Having lived in Manhattan for 40 plus years there’s a few things I know for sure about this burg that never get remarked upon.
Let’s start with a riddle. What’s the one thing you need to live in New York City?
No, not money. Sorry, that’s the B answer. Most everyone struggles financially when they first come to the Big Town.
When I first arrived in Manhattan in 1974 the subway cost a quarter and I was so broke I still walked everywhere. Saving a quarter bought me a street vended hot dog with kraut for lunch. Eating on the cheap and getting by on next to nothing didn’t make me miserable, however, because I had the one indispensable thing needed to make a go of it in the New York City.
I had a good reason… the A answer.
Here is the key point. If you can do what you want to do elsewhere, as well as you can do it in New York City, by God you should do it elsewhere. Full stop.
Because New York City extracts such a high daily toll on everyone who lives there that without a good reason paying that toll eventually becomes untenable. Money makes it easier, of course, but all of us, no matter what our resources, must contend with the relentless pounding that New York City serves up.
People living in Manhattan get up, go to work, come home, and at the end of the day wonder to themselves:
“Why the hell am I so tired? I didn’t do anything special today. I just got up, went to work, and came home.”
Yeah, but you did it in Manhattan, sport.
Research confirms that Manhattanites walk faster, much faster, than people anywhere else in the world though they’re certainly not trying to win a contest with the citizens of Mexico City or Cairo or Beijing.
They’re just always in a hurry. Always on the make. Madly dashing all over town doing everything they can, as fast as they can, to succeed in a place packed with millions of others trying just as hard, or maybe harder, to do the same.
Some say New Yorkers are rude. This is a careless fiction. New Yorkers are not rude.
If you ask a New Yorker for directions, they’ll respond, and almost certainly without rudeness. But you’ve most probably interrupted someone who’s what?… in a hurry, and now you’ve slowed them down. So you’ll receive your directions alright, and likely good ones, too, but you may to have to walk along side of them, at their pace, going in their direction, in order to get them.
And they’re not apt to ask where you’re from or how you like the City. They don’t have the time, or rather likely the remotest interest. But this doesn’t make them rude. Just preoccupied and harried, desperate to pack 25 hours of hustling into 24 hour days.
New York is the busiest, densest place on the planet. Dense with people, buildings, vehicles, noise, angst. But it’s also dense with synapses and opportunity. There’s simply more going on here, so naturally it’s more of a struggle to make your mark. Which makes sense, just like paying more for a ringside seat than for a seat in the nose bleed section makes sense. Peddling your papers in Manhattan is simply more challenging, and almost certainly more exhausting than peddling them elsewhere.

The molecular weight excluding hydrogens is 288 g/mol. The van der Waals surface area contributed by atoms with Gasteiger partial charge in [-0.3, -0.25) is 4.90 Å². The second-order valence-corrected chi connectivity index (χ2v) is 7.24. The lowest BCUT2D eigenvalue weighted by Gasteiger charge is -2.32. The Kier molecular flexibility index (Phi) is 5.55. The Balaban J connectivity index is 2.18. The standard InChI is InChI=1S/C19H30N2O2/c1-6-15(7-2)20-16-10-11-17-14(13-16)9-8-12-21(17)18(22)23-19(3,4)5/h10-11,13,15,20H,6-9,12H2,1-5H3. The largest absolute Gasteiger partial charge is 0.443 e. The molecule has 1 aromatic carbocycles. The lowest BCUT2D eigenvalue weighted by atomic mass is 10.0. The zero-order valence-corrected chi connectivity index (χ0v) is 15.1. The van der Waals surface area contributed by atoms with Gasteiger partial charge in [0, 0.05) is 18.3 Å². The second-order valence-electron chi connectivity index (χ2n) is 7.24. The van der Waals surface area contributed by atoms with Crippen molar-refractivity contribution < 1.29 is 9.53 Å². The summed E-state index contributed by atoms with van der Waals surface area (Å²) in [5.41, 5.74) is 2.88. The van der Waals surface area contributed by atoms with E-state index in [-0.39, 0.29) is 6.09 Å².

But, if you have a good reason for being here then the higher price will make sense if and only if you’re able to balance the equation between what you “give” up by living here with what you “get” in return. And you do that by unapologetically exploiting the City’s boundless resources which, after all, is presumably what drew you to the City in the first place.
But remember the worm turns.
You might have a good reason for slugging it out in Manhattan this year but lose that good reason next year. Once you stop drafting off the resources of the City that “give-get equation”will quickly become imbalanced and you’re well on your way to losing your good reason. It’ll soon be time to get out of Dodge before becoming a dysfunctional puddle of bile.
Still, if you leave you will almost certainly return, probably dozens of times with a special love for the City. Forevermore you’ll proudly tell anyone who’ll listen:
“New York’s my town!”
You’ll carry around the powerful street cred that attaches to anyone who has lived for a stretch in the Big Apple. And these are rarefied bragging rights. Tell people you lived in New York, even for only a few years, and see what happens.
“You lived in New York City?! Wow!”
And this reaction makes sense because living here does deliver life-changing experiences unavailable elsewhere.
But as we’ve said, the tuition at the University of NYC is dear and is collected without surcease. So living contentedly here requires a periodic, sober review as to the currency of that good reason of yours.
When I no longer had to be around Madison Square Garden every day my wife hoisted me by my own petard, asking what exactly was our continuing “good reason” for living in Manhattan.
I didn’t have a good answer. I had stopped drafting off the City’s resources and the give-get equation had gone askew. My meter had expired.